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When adding network adapters to a network bridge, it generates a new MAC address from one of the unbridged ones but with the locally administered bit set.

For example, if the original MAC address is 00-aa-bb-cc-dd-ee, the new bridge MAC address would be 02-aa-bb-cc-dd-ee.

Is there any way to prevent this bit being set?

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The bit is being set for a reason, it means that the MAC address was locally generated and may not be globally unique.

See the diagram in the Mac Address wiki page for more details.

Since Windows uses a closed source model, it will probably be impossible to change this behavior.

Also, I am not clear on this part but because documentation is not available there might not be a better explanation available. The way Windows creates bridges is that it creates a virtual adapter associated with the real adapter and sets the mac id as you described. It then proceeds to change its routing tables associated with that adapter so that it can form a bridge.

In short, no there doesn't seem to be any documented way to prevent that behavior.

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But the address was not locally generated and is globally unique. There doesn't seem to be any reason the locally-administered bit was set. – David Schwartz Aug 5 '12 at 0:54
Nah, there is nothing stopping someone thing from using the same macid. Somewhere in the world there might be a program which generates this macid randomly and assigns it to an interface, out of pure coincidence you macid is no longer unique... The default macid are guaranteed to be unique for every interface as long as no one cheats :) – Xero Aug 5 '12 at 1:36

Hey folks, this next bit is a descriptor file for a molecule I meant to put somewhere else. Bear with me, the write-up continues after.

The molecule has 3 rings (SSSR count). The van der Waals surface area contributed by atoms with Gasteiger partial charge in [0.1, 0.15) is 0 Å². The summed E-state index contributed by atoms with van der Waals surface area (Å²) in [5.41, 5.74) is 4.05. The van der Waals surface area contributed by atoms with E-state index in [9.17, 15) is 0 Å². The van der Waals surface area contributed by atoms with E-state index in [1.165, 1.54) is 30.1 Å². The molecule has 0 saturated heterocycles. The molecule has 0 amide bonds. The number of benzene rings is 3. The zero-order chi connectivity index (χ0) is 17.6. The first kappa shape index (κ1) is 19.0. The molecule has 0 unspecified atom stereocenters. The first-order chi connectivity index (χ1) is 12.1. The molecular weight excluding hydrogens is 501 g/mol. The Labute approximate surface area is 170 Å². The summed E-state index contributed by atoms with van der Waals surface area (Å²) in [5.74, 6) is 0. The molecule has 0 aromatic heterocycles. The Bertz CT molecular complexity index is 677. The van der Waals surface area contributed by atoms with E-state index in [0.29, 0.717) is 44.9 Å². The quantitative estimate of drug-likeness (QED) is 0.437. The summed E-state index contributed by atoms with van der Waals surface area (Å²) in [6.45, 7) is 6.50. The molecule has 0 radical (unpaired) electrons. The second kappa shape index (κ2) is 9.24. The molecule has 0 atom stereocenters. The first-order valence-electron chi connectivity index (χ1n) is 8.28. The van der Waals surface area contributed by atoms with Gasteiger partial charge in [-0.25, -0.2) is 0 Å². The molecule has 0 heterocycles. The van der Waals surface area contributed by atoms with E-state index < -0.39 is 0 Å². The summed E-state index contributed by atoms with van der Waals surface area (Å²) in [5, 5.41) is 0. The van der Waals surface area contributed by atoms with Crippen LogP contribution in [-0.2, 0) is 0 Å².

That's why what Windows does is so stupid. The hardware MAC address is guaranteed to be globally unique. Setting the "locally administered" bit produce a MAC address that is no longer guaranteed to be unique. – David Schwartz Aug 5 '12 at 1:45
@DavidSchwartz The hardware MAC address is guaranteed to be globally unique. For loose definitions of "guaranteed," perhaps. – HopelessN00b Aug 5 '12 at 3:56
Of course, all this is just convention. Convention dictates that any mac address that is manually generated must have the 7 most significant bit set as 1. There is no real guarantee anywhere, any one can come spoof their mac address to anything and mac address spoofing is a common attack vector on LANs. – Xero Aug 5 '12 at 7:39

You specifically ask for it in windows, but as an example you can do it in linux. As the whole networking stack is available to you through different tools like brctl, ifconfig, iproute2, and iptables.

sudo apt-get install bridge-utils

ifconfig eth0 up
ifconfig eth1 up

brctl addbr br0

ifconfig br0 hw ether 0e:9b:cd:a9:b5:aa

brctl addif br0 eth0
brctl addif br0 eth1

ifconfig br0 up

If it is a really needed, it should be quite quick and easy to set up a small link virtual machine to do this for you.

For some more info

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